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ICD-10 Is Here: Are You Ready?

On Thursday, October 1, the United States transitioned from using ICD-9 to using ICD-10 as the medical code set for medical diagnoses and inpatient hospital procedures. This transition is occurring because the International Classification of Diseases (ICD), used to standardize codes for medical conditions, diagnoses and institutional procedures, has not been updated in the U.S. for 35 years. The current code set, ICD-9, contains outdated and obsolete terms that are inconsistent with current medical practice.

“The rest of the world has been using ICD-10 for a long time now,” said David Johnson, vice president, revenue cycle. “ICD-10 was initially supposed to be implemented in 2012," he shared, but the go-live date was moved to October 1, with no further extensions coming.

ICD codes
ICD is the most widely used statistical classification system for diseases in the world. ICD codes are used for recording illness diagnoses, symptoms, treatment and medications. These codes are universally accepted, even internationally, which helps in handling epidemics and in creating efficient broad-scale systems. For hospital providers, payment is delivered by diagnostic codes. The ICD-10-CM, or diagnosis codes, will be used by providers in every healthcare setting. ICD-10-PCS, or procedure codes, will be used only for hospital claims for inpatient hospital procedures. Current Procedural Terminology (CPT) and Healthcare Common Procedure Coding System (HCPCS) codes will continue to be used for outpatient, ambulatory and office-based procedure coding.

Documentation is an important component of ICD-10
Providers are now required to document the nature of patient conditions and services done to maintain or improve those conditions in specific detail. The documentation requirement supports proper payment of claims and reduces denials, assures accurate measures of quality and efficiency, increases accountability and transparency, enhances communication with hospitals and other providers and tells the patient’s full clinical story. “Basically,” noted Johnson, “if it is not documented, it didn’t happen.” The primary focus of documentation is good patient care, and patients deserve to have accurate and complete documentation of their conditions.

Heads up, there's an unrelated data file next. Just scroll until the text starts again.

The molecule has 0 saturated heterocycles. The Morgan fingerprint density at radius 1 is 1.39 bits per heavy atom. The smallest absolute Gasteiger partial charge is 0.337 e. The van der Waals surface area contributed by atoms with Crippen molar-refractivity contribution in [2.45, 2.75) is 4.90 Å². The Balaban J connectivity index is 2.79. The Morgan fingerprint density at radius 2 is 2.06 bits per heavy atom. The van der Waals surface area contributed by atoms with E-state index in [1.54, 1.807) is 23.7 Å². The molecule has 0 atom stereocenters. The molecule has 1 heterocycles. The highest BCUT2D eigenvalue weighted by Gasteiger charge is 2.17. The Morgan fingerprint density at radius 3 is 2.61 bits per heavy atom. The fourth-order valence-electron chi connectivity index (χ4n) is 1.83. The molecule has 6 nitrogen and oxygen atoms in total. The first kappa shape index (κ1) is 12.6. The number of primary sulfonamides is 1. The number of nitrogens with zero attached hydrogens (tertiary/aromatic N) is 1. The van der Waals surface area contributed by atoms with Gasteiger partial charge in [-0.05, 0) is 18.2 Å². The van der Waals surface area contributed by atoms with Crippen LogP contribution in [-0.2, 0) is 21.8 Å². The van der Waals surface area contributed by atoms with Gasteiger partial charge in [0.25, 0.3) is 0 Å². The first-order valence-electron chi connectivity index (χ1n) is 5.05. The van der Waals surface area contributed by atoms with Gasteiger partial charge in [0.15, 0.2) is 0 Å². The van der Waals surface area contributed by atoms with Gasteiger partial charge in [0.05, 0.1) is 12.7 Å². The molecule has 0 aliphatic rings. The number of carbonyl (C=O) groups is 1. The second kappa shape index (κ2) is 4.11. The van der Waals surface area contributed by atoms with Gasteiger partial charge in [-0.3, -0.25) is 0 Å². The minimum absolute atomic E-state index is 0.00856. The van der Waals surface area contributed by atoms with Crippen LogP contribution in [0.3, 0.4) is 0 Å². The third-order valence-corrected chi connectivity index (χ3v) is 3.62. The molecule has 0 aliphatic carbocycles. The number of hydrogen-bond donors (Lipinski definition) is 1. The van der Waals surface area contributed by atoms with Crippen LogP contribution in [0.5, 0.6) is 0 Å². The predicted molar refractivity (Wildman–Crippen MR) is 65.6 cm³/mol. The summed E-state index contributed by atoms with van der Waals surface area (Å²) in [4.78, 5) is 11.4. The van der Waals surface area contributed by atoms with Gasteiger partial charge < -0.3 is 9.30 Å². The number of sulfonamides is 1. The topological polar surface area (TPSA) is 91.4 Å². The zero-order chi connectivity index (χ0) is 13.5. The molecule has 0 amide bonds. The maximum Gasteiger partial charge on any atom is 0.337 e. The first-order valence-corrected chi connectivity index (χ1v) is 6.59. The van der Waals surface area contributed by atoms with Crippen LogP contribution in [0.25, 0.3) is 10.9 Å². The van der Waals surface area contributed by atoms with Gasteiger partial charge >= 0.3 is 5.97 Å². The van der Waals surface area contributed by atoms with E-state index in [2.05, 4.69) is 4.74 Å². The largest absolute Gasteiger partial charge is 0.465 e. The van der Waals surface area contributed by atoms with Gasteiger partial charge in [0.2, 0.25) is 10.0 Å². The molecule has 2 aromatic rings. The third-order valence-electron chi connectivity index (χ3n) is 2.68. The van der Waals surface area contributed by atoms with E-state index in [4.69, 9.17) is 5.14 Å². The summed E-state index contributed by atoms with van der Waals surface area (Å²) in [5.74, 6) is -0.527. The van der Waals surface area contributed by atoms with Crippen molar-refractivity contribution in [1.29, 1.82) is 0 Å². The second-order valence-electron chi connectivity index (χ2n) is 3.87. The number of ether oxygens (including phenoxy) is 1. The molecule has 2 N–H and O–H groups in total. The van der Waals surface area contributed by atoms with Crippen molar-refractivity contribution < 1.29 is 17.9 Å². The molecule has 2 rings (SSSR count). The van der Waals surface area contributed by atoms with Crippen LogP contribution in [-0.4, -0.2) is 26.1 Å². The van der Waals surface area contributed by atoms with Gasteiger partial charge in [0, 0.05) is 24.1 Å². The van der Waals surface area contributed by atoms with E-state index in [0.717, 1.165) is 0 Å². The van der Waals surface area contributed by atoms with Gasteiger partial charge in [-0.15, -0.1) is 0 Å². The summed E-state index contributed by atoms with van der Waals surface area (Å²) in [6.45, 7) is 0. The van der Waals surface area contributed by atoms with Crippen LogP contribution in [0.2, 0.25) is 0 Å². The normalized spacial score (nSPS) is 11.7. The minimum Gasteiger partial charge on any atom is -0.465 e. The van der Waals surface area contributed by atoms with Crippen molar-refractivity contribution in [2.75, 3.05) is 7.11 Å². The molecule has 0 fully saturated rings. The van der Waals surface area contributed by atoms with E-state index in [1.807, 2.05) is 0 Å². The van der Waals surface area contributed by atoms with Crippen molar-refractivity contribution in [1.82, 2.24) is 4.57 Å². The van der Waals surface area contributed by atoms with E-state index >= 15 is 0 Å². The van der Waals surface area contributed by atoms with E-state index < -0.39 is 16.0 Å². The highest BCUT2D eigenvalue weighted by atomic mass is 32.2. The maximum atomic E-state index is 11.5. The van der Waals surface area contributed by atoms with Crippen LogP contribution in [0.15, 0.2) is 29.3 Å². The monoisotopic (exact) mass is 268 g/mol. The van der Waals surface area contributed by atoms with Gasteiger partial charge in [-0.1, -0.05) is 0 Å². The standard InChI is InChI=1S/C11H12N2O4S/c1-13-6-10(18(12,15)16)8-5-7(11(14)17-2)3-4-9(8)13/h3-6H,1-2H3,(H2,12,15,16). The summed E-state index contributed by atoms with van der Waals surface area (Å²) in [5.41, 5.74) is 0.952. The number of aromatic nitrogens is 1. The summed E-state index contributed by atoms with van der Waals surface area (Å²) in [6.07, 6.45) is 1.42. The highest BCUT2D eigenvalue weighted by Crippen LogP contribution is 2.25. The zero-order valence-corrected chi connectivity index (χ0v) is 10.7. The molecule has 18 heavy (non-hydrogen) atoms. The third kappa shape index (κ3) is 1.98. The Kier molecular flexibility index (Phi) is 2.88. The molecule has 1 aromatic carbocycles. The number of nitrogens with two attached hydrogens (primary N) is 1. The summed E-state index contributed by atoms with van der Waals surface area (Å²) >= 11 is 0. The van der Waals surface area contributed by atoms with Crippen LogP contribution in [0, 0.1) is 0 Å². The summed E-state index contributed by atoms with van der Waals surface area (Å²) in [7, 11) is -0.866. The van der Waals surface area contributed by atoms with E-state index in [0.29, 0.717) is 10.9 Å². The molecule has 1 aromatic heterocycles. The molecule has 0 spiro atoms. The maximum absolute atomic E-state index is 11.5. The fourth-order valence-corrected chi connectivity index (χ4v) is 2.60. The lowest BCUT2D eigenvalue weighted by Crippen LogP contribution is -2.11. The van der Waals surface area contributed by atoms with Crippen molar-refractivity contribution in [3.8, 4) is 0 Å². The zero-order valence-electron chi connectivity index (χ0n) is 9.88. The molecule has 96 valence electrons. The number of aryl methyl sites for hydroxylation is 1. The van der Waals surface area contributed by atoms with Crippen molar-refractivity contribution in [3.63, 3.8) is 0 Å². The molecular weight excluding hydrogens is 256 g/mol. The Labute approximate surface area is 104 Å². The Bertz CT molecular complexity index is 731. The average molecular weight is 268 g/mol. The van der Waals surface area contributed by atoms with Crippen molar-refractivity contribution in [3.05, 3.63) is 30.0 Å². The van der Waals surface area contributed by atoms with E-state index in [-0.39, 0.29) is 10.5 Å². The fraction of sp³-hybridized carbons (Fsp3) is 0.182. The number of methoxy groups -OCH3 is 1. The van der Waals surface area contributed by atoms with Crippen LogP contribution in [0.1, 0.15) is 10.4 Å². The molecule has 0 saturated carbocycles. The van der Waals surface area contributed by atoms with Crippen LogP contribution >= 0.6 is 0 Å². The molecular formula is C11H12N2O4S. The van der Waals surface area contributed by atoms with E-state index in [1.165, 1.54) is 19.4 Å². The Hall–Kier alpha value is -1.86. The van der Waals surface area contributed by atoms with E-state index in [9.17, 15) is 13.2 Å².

Physicians need to prepare for ICD-10 implementation
If providers do not use a valid ICD-10 code beginning October 1, they will not be able to bill for their services. To help providers get ready for the deadline, Summa Health will offer ongoing education through HealthStream. Providers will be notified via email when these classes are available, and it is extremely important that they complete their education.

In addition, the Centers for Medicare and Medicaid Services recently announced a 12-month grace period to allow for additional flexibility in the claims auditing and quality reporting process to help providers successfully transition. While a valid ICD-10 code will still be required on all claims beginning October 1, this means that Medicare review contractors will not deny physician or other practitioner claims billed under the Part B physician fee schedule based solely on the specificity of the ICD-10 diagnosis code as long as the physician/practitioner used a code from the right family.

“I would still advise physicians to act as if there is no grace period in place,” said Johnson. “Learn the codes, complete the documentation and you will be in great shape for the future.”

Summa Health is prepared
“Summa Health is ready for the ICD-10 deadline,” said Diane Kramanak, administrative director, health information management. “We have created a comprehensive implementation roadmap along with project plans identifying the impact and gaps. We are currently preparing and deploying our education plans, as well as designing processes to better support the transition. We have also done extensive testing and developed remediation strategies.”

Additional resources for the ICD-10 transition
Utilize these additional resources to help with the transition to ICD-10:

  • Visit the Centers for Medicare and Medicaid Services website for more information about ICD-10.
  • Read the ICD-10 Quick Start Guide which outlines the five steps healthcare professionals should take to prepare for ICD-10.
  • Visit the “Road to 10,” which is specifically geared toward addressing the needs of small physician practices, but is helpful for other providers as well.



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